In case you missed my recent post, I am expecting twins in May — and this much-wanted pregnancy comes after two years of fertility treatments.
The thing about fertility treatments and infertility in general is that it sucks you dry, mentally and emotionally. As a woman going through treatments, you’re pumping your body full of powerful hormones (sometimes involving lots and lots and lots of needles, with which you use to give YOURSELF injections), going through regularly invasive tests and procedures (some more painful than others), and constantly riding a roller coaster of hope and letdown. Hoping, hoping, hoping for that positive pregnancy test … and then crushing disappointment when you see yet another negative. Worse still are the times when you do see that positive, only for things to end in a miscarriage. (I had two within a few months of each other.)
It’s HARD to get through, and there are times where I wonder how my husband and I survived (with our marriage intact, no less).
But one of the small blessings that helped me get through some of the darkest days of infertility was reading. And while I continued to read and love a lot of YA books, the books that most helped me get through fertility treatments were romances.
That’s because the very definition of romance guarantees a happily ever after. And when your own life includes a lot of heartbreak and uncertainty, picking up a book that you know will end well is a very relaxing and satisfying endeavor. It’s also why I was particularly drawn towards romantic comedies in particular. Not only was I guaranteed an HEA, but I would probably get a lot of laughs along the way. I needed — craved — lightness and humor and happiness in my stories.
I read A LOT during my fertility journey, usually more so when things were going poorly. It would be near impossible to list ALL of the books that I read during this time, but here’s a look at some of the books and authors that really helped keep me going and made me laugh and smile, when real life made me want to cry endlessly.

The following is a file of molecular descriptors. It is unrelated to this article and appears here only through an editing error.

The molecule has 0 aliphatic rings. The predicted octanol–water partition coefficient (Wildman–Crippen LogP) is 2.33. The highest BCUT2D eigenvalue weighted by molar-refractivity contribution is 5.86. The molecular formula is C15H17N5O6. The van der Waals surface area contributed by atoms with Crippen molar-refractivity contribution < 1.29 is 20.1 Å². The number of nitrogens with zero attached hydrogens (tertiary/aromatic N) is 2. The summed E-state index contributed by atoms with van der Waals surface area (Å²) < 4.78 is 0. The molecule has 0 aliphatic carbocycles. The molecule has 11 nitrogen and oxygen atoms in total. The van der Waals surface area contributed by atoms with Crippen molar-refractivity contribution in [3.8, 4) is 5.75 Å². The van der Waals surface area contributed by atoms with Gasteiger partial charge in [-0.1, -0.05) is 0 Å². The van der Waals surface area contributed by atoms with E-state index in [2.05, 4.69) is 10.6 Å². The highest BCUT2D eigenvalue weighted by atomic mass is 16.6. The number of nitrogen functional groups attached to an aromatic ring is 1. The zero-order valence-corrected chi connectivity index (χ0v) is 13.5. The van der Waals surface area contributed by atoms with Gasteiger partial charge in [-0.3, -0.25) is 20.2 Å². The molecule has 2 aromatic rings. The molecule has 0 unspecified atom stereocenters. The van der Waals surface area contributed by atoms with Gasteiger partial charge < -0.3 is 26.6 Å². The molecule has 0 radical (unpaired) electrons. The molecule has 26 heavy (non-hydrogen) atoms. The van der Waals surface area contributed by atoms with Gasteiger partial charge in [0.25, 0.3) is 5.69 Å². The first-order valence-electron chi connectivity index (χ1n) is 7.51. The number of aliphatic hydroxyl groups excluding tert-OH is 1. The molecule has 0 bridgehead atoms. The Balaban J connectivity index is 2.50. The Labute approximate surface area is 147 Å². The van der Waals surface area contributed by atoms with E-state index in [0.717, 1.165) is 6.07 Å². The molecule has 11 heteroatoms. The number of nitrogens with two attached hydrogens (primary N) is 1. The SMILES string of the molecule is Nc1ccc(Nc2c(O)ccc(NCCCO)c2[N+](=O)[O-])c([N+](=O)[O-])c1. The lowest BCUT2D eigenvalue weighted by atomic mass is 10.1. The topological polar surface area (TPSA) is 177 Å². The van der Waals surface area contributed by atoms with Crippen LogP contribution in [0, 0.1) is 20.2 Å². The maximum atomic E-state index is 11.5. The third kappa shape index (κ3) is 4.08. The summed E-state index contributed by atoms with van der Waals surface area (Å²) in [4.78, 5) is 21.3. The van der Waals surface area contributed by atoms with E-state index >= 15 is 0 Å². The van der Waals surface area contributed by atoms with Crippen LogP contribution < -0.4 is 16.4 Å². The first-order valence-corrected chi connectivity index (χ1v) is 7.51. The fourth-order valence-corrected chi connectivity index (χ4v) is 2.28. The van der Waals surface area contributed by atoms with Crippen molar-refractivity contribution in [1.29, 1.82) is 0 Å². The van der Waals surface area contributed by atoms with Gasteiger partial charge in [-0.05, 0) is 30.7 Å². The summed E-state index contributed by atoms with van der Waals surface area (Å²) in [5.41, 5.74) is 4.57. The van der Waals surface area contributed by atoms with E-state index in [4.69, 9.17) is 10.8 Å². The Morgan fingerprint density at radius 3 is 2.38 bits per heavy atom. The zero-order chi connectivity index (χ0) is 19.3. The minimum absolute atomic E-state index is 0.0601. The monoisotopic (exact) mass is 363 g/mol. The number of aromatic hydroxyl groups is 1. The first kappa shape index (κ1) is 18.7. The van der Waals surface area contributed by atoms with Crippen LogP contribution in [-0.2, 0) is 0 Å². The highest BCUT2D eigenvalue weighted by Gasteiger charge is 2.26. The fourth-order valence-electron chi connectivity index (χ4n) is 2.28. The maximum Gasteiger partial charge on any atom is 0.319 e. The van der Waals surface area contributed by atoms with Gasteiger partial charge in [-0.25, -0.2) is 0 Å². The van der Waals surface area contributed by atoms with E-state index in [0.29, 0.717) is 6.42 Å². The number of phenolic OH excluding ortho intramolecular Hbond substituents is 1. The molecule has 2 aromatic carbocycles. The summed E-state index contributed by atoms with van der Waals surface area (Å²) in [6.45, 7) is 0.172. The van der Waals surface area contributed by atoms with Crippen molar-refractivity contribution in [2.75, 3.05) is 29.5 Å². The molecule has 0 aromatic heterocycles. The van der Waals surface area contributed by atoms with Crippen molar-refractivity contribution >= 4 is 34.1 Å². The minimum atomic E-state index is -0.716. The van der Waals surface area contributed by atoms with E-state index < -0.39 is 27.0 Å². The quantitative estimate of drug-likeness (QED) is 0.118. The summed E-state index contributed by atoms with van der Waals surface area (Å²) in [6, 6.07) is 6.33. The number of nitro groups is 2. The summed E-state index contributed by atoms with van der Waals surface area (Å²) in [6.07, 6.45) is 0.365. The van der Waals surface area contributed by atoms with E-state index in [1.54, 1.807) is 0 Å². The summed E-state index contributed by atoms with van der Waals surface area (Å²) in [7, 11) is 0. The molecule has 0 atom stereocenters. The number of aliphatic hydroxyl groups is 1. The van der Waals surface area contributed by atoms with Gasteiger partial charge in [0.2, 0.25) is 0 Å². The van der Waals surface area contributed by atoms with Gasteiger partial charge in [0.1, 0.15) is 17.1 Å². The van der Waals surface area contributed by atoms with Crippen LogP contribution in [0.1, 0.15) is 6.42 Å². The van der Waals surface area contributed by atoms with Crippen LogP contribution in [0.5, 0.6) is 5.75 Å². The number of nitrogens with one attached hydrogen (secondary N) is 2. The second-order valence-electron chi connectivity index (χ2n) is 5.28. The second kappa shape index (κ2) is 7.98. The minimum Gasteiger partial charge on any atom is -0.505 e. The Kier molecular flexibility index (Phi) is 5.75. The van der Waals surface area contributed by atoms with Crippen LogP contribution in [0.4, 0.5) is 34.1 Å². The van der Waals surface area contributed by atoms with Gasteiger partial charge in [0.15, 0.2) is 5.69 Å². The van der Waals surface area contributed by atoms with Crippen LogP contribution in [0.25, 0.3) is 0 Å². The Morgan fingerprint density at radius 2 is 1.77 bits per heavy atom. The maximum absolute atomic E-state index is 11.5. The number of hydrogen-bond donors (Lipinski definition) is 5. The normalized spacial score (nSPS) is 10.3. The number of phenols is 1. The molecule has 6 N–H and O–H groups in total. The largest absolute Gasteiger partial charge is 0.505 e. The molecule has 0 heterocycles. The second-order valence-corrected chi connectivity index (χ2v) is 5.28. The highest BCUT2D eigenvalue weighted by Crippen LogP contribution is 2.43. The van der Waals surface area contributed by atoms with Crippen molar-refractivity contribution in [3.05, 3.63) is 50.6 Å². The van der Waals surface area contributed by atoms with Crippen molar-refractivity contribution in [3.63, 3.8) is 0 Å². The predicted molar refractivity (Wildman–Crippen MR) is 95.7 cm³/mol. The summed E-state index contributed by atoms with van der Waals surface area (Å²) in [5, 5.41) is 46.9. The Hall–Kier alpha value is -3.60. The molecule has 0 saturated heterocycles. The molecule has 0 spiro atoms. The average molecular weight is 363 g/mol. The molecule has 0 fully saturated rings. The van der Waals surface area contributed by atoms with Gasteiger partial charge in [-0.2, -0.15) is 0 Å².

An advanced copy of this book landed in my hands just days after learning our first round of IVF had failed. Not only did this book bring me so much joy, it also inspired me to volunteer again for our local Ren Faire — which was an added dose of distraction and joy in the midst of utter heartbreak.
This book was published right after our first round of IVF failed, so I read it around the same time as Well Met. It is just a bundle of joy, in a charming pink package. I laughed endlessly while reading this book. Simply put, it made me feel so happy at a time when I was severely depressed.
A friend loaned me her ARC of this book over the summer, when my husband & I were gearing up for what would be our final attempt at IVF. Whether it worked or not, we knew this would be our last attempt at IVF because we couldn’t afford any more tries. The Bromance Book Club is not only a hilarious, refreshing new take on the romance genre, but it kept me distracted from obsessing over whether our last IVF would work or not. I re-read it again at the beginning of my 2nd trimester, and it still delighted me.
The only backlist books I have yet to read from Christina Lauren are, ironically, their first books ever — the Beautiful series is still on my TBR, and I’m hoping to get the last of the books from Christmas gift cards, so I can binge read the series during the remainder of my pregnancy. But the rest of their books seriously helped brighten my days during fertility treatments. Of note, I devoured their Wild Seasons series while recovering from my egg retrieval back in March (a procedure in which a GIANT needle goes into a lady’s most sensitive parts to retrieve her eggs). Several of their standalone books also got me through tough times, in particular: The Unhoneymooners, Josh & Hazel’s Guide to Not Dating, and My Favorite Half-Night Stand.
A friend introduced me to R.S. Grey last January, and after reading Not So Nice Guy (which I loved), I went ahead and paid for a subscription to Kindle Unlimited and proceeded to devour a majority of her backlist throughout the entire month. I was going through my 2nd miscarriage, and these books brought me so much laughter and distraction from dark times, exactly when I needed it.
I first started following author Andie J. Christopher on Twitter earlier this year, but it was when she was having a lousy day and asked followers to send her GIFs of Chris Evans that I really took notice. I hopped onto the thread for two reasons — firstly, to share more Chris Evans GIFs (because they are a gift). And secondly, to admire those Chris Evans GIFs. Because GIFs of Chris Evans, weirdly enough, also helped me survive fertility treatments (as did re-watching all of my favorite Marvel movies, including Captain America). My friends would often send me this GIF in particular, because I said it always got my ovaries tingling:
Anyway, I was already a fan of Andie’s simply because we both shared a deep appreciation for the human being that is Chris Evans. So when I picked up a copy of Not the Girl You Marry in my first trimester — and figured out early on that the main character is very much meant to resemble Chris Evans — I was hooked. This book provided a much-needed distraction from first trimester worries and complications, and provided moments of great swoon and hilarity.
For the Comments: What books have helped you survive a difficult time in your life?